gnomAD v2.1.1 VCF files in Parquet format were downloaded from Microsoft Azure Open Datasets with the Microsoft AzCopy tool. The minor allele frequency of the gnomAD population for the following ethnic groups were retrieved with Apache Drill, Apache Spark, and Apache Zeppelin: African/African American (AFR), American Admixed/Latino (AMR), East Asian (EAS), Non-Finish European (NFE) and South Asian (SAS).

Carrier frequency and genetic prevalence calculation

The carrier frequency and genetic prevalence of IRIDA were calculated based on the Hardy–Weinberg equation [37]. For a monogenic autosomal recessive disorder, the genetic prevalence is \([1-{\prod }_{i}(1-{q}_{i}){]}^{2}\) based on the theory of probability, where qi stands for each pathogenic/likely pathogenic variant minor allele frequency. The genetic prevalence was approximately equal to \((\sum {q}_{i}{)}^{2}\), and the carrier frequency was \(2(1-\sum {q}_{i})\sum {q}_{i}\approx 2\sum {q}_{i}\). The disease prevalence was estimated by using the observed allele frequency of a pathogenic/likely pathogenic variant in the gnomAD database as the direct estimator for qi. The disease prevalence can be estimated by \({[1-{\prod }_{i}(1-\frac{{AC}_{i}}{{AN}_{i}})]}^{2}\approx \sum {AF}_{i}^{2}\), where AC is the allele count, AN is the corresponding allele number and AF is the corresponding allele frequency.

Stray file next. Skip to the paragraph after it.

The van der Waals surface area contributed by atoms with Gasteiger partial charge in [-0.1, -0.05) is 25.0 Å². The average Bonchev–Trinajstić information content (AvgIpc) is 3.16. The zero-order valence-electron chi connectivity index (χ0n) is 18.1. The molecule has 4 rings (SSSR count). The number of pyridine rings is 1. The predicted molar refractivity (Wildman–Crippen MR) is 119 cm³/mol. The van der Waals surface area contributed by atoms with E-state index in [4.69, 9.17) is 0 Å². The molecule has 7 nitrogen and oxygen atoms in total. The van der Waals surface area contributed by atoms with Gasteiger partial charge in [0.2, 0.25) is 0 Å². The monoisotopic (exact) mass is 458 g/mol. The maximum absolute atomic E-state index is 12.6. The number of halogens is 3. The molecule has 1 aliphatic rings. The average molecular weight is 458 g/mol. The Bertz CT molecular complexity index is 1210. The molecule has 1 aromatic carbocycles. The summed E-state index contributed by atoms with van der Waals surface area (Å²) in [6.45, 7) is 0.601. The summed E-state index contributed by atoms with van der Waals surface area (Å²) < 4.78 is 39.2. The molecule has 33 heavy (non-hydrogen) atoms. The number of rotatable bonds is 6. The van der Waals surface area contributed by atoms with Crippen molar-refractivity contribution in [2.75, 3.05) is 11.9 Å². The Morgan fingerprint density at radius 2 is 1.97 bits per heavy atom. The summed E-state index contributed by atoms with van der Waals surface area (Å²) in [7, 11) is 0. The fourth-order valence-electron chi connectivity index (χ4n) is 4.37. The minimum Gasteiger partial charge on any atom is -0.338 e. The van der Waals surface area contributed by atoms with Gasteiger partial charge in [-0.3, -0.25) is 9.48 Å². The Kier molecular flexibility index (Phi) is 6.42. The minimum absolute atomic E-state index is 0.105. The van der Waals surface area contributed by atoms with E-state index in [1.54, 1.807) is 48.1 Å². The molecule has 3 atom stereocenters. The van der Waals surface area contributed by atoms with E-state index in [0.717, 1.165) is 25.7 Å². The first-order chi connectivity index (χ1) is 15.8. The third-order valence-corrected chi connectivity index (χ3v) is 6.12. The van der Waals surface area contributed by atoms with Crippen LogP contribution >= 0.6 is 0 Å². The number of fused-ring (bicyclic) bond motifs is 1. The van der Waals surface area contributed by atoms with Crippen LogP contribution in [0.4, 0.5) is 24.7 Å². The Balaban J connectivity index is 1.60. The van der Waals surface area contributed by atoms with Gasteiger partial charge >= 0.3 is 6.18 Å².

The Python statistics package statsmodels and scientific computing package NumPy and pandas were employed for calculating the 95% confidence interval (95% CI) for the binomial proportion of carrier frequency and the genetic prevalence with the Wilson Score interval. Graphics were plotted using the R graphic package ggplot2.


Identification of TMPRSS6 missense, synonymous and protein-truncating variants